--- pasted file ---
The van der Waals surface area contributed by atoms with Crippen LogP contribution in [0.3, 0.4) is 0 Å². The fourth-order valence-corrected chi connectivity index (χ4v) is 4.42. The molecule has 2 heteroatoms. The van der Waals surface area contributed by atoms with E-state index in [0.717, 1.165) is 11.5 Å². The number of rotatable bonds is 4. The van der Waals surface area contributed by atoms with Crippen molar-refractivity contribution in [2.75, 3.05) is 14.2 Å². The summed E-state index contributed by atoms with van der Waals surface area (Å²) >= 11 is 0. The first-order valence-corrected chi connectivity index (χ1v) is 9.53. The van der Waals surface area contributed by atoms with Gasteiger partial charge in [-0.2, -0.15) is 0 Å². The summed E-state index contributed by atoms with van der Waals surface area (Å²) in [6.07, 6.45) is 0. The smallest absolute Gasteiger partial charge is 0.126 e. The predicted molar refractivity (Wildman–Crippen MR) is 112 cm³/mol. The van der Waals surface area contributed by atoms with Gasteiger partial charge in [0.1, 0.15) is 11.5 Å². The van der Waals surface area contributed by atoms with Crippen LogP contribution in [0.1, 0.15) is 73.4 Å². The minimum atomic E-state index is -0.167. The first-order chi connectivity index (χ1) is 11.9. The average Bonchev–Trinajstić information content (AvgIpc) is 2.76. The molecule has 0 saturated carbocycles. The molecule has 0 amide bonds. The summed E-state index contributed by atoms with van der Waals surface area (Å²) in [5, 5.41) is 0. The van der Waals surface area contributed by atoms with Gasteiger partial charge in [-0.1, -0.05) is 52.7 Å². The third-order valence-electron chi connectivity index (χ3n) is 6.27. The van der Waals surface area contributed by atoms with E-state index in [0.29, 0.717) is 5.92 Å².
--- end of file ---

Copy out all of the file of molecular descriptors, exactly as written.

The van der Waals surface area contributed by atoms with Crippen LogP contribution in [0.3, 0.4) is 0 Å². The fourth-order valence-corrected chi connectivity index (χ4v) is 4.42. The molecule has 2 heteroatoms. The van der Waals surface area contributed by atoms with E-state index in [0.717, 1.165) is 11.5 Å². The number of rotatable bonds is 4. The van der Waals surface area contributed by atoms with Crippen molar-refractivity contribution in [2.75, 3.05) is 14.2 Å². The summed E-state index contributed by atoms with van der Waals surface area (Å²) >= 11 is 0. The first-order valence-corrected chi connectivity index (χ1v) is 9.53. The van der Waals surface area contributed by atoms with Gasteiger partial charge in [-0.2, -0.15) is 0 Å². The summed E-state index contributed by atoms with van der Waals surface area (Å²) in [6.07, 6.45) is 0. The smallest absolute Gasteiger partial charge is 0.126 e. The predicted molar refractivity (Wildman–Crippen MR) is 112 cm³/mol. The van der Waals surface area contributed by atoms with Gasteiger partial charge in [0.1, 0.15) is 11.5 Å². The van der Waals surface area contributed by atoms with Crippen LogP contribution in [0.1, 0.15) is 73.4 Å². The minimum atomic E-state index is -0.167. The first-order chi connectivity index (χ1) is 11.9. The average Bonchev–Trinajstić information content (AvgIpc) is 2.76. The molecule has 0 saturated carbocycles. The molecule has 0 amide bonds. The summed E-state index contributed by atoms with van der Waals surface area (Å²) in [5, 5.41) is 0. The van der Waals surface area contributed by atoms with Gasteiger partial charge in [-0.1, -0.05) is 52.7 Å². The third-order valence-electron chi connectivity index (χ3n) is 6.27. The van der Waals surface area contributed by atoms with E-state index in [0.29, 0.717) is 5.92 Å².